The conflict detection process for multi-party contracts also requires an appropriate formalism to specify agreements of rights and duties under the perspective of several stakeholders. In this case, business rules rely on specific parties of a contract, in contrast to bilateral relationships where rights and duties are globally assumed in the whole contract. The extension proposed in this work comprises on: extending the syntax to support relativization; defining a semantics for operators according to new syntax; modifying the automaton construction based on the new semantics; and adapting the conflict detection algorithm regarding the new trace semantics. Next subsections detail each step of our method and also give part of the case study of a sales contract as a running example. We make it clear that our work has a more practical leaning and it is not our intention here to formally prove the correctness of the proposal.

4.1 Extension of  syntax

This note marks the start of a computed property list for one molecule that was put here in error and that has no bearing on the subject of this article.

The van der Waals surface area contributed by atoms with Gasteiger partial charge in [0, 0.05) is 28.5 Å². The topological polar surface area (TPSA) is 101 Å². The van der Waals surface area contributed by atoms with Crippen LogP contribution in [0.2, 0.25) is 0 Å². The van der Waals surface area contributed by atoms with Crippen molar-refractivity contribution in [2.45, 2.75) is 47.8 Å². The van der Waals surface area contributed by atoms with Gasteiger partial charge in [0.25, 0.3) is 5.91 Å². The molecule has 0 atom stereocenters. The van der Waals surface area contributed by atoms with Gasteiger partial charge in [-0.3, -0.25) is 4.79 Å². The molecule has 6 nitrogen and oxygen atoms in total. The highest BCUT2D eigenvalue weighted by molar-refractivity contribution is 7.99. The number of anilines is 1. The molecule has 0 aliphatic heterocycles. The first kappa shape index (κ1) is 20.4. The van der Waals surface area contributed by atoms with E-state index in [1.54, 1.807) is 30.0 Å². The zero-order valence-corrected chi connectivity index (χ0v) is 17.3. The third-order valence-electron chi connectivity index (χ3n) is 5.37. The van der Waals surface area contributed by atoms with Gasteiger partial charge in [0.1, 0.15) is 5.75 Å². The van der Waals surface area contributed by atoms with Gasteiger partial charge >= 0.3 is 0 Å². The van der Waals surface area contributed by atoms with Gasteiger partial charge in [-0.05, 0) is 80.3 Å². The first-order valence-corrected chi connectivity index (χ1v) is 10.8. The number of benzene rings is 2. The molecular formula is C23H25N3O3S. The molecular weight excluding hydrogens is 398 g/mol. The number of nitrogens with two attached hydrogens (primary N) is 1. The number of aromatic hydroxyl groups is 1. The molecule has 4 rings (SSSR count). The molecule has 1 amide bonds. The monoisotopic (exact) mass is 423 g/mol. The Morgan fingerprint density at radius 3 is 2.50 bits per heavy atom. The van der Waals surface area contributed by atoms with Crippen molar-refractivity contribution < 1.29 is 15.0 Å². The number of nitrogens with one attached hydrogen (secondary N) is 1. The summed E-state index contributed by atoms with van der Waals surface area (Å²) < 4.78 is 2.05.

Revitalizations upon deontic operators were proposed by Herrestad and Krogh [10]. Particular individuals can be associated to deontic operators to allow individual identification when actions are performed in a contract. Beyond the global operators, as defined in the standard deontic logic, relativized operators can explicitly specify senders, receivers, or both on the operators. The classical is defined over the standard deontic logic and over the dynamic logic, but no relativization is allowed by the language.

A multi-party contract can be defined by a set of clauses, which in turn, are composed by obligations, permissions, prohibitions, and dynamic modalities over actions. Formally, let be a contract, where is the set of individuals (parties) of the contract. The set of deontic modal operators is , where is an obligation, ) is a permission and is a prohibition. The set defines all possible relativizations, and is the set of basic actions, where is an action associated to the operator , with . For instance, indicates that the action must be performed by all individuals of according to the deontic operator . On the other hand, indicates that the action , associated to , must be performed by . Finally, says that the action associated to operator must be performed by and received by . For the sake of simplicity, we omit the symbol , which represents a global operator. Considering dynamic operators, indicates that after action is performed, a contract takes place. The relativized dynamic operator denotes that is valid if the individual performs . Lastly, indicates that takes place if performs to .

The syntax is presented in Figure 3.